- what size it should be – e.g. in a very small primary school, all parents could be involved
- who should be a member of the Parent Council
- how they should be appointed
- when the most convenient time is to hold meetings
- what will be discussed at meetings – these might be topics such as school uniform, parking near the school, the school’s anti-bullying policy, etc.
The Scottish Schools (Parental Involvement) Act 2006 sets out arrangements for the membership and functions of Parent Councils. Whilst there is no need to repeat them in the constitution, they will remain legal requirements. The same point applies to any other piece of relevant legislation. Section 8 of the Toolkit (1004 KB PDF) should be studied closely alongside the guidance on the Act. Parent Councils can be very informal groups and this informality should make it easier for more parents to take part.
Points to think about
How your Parent Council works is determined by what is set down in its constitution. The main function of a constitution is to describe the Parent Council, what its objectives are and how it will carry these out.
Parent Council Insurance Cover
- Head Teachers have a vital role to play in how an education authority implements its strategy for promoting parental involvement in education and learning. The Head Teacher must ensure that the school takes account of the authority’s strategy and that objectives for the school include the involvement of a pupil’s parents in the education provided to the pupil and the school’s pupils generally. Factors which can help promote successful involvement of parents include positive leadership and an open message that the school welcomes partnership with parents. Head Teachers and their staff should make every effort to reach out to parents who are not usually involved.
- The Head Teacher and school staff must be available to give advice and information to parents in respect of their own children at the school. Schools are already required to produce a brochure for parents giving basic information about the school. This could be reviewed regularly with the Parent Council to ensure that it provides information that is useful to parents in a form that they find accessible and readable.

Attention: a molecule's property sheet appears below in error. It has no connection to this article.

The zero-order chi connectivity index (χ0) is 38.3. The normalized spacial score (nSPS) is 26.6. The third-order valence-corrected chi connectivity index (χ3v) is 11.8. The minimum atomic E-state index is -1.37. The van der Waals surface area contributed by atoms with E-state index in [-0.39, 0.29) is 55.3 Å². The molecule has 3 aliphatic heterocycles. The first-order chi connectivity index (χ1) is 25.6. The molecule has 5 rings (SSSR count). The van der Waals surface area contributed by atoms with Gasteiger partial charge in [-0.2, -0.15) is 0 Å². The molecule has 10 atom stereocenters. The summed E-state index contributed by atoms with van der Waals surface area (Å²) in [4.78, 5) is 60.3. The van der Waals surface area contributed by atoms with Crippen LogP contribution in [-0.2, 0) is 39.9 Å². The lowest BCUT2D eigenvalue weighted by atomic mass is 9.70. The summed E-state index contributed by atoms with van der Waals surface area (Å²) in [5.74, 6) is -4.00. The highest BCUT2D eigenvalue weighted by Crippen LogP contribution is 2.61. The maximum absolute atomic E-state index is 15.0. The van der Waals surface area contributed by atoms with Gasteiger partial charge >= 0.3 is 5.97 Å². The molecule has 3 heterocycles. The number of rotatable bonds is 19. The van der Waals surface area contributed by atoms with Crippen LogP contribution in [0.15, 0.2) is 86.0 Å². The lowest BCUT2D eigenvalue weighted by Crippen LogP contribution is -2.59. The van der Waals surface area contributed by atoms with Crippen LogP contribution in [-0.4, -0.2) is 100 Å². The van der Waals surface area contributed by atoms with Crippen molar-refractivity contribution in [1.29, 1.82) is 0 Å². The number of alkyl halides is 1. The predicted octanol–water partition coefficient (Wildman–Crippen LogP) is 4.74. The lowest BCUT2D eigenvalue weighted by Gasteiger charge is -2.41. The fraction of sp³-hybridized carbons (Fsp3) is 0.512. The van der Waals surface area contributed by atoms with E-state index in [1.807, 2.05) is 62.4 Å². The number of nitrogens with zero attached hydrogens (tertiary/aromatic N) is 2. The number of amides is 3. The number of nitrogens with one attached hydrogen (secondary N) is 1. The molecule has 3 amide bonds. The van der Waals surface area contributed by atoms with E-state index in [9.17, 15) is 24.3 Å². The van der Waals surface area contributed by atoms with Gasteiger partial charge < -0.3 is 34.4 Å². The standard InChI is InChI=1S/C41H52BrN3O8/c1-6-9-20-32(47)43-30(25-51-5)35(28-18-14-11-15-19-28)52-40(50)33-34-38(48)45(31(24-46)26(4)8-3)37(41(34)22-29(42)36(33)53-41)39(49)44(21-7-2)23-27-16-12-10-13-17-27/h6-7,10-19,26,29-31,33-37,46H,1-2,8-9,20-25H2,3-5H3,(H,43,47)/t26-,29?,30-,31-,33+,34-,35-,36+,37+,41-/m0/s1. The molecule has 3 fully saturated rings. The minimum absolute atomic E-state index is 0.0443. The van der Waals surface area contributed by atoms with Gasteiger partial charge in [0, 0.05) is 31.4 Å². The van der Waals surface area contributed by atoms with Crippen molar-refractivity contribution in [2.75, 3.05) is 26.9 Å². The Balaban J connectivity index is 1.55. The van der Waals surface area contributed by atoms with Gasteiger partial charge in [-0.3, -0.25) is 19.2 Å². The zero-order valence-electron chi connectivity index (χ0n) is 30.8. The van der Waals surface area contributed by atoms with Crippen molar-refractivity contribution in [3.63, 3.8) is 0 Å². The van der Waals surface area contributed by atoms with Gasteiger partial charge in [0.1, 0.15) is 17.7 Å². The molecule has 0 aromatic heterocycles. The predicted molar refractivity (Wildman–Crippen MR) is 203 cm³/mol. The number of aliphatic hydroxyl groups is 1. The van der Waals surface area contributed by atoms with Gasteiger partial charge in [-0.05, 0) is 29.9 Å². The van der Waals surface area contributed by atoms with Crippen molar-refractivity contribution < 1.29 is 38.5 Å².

- Parents often value face to face discussion with their child’s teacher and this can be provided formally at a parents evening but also in more informal ways. Some teachers and primary schools make time available at the beginning or end of the day to be available to discuss any particular issues of concern to parents or staff. Social and cultural events can provide opportunities for parents and staff to develop good relationships that often make subsequent discussions more fruitful.
- The Head Teacher has both a right and a duty to attend, or to be represented at, meetings of the Parent Council. The presumption is that the Head Teacher will normally attend. On occasion, another member of the school staff may attend if the Head Teacher is unavailable, or if they have more knowledge of, or expertise in, the subject being discussed. The Head Teacher will be expected to take part in council discussions and offer advice to the council on what is being done within the school to promote parental involvement. The Head Teacher, if requested to do so, must give advice and information to the Parent Council on any matter falling within the Head Teacher’s area of responsibility. This can cover all aspects of the work of the school, such as matters relating to the school curriculum, policies on uniform or discipline, etc.
- The Head Teacher must have regard to any representations received from the Parent Council (in so far as it is reasonable and practical to do so) in carrying out the duties of the Head Teacher post and must reply to the council. In some circumstances, the extent to which a Head Teacher can offer advice and information may be restricted. For example, issues such as the education of an individual child, or the performance of an individual teacher, are not regarded as matters which would be discussed at the Parent Council. Matters pertaining to individuals should be taken through the school’s usual arrangements for dealing with complaints or grievances. Where an issue falls outwith the Head Teacher’s remit, for example, school closures, re-design of catchment areas etc, the Parent Council can make representations to the education authority.
- The Head Teacher must report at least once per year to the Parent Council, or the Parent Forum, if no council exists. The report must cover the performance of the school and the Head Teacher’s objectives and ambitions for the school as set out in the school development plan. It must have regard to the most recent 12 month report on the school development plan, and the authority’s measures and standards of performance for its schools as defined and published under s7(1) of the 2000 Act. It must also have regard to equal opportunity requirements and how the school meets these. The report can be in a format agreed with the Parent Council or Forum and the Head Teacher must prepare a summary of the report to be sent to every member of the Parent Forum.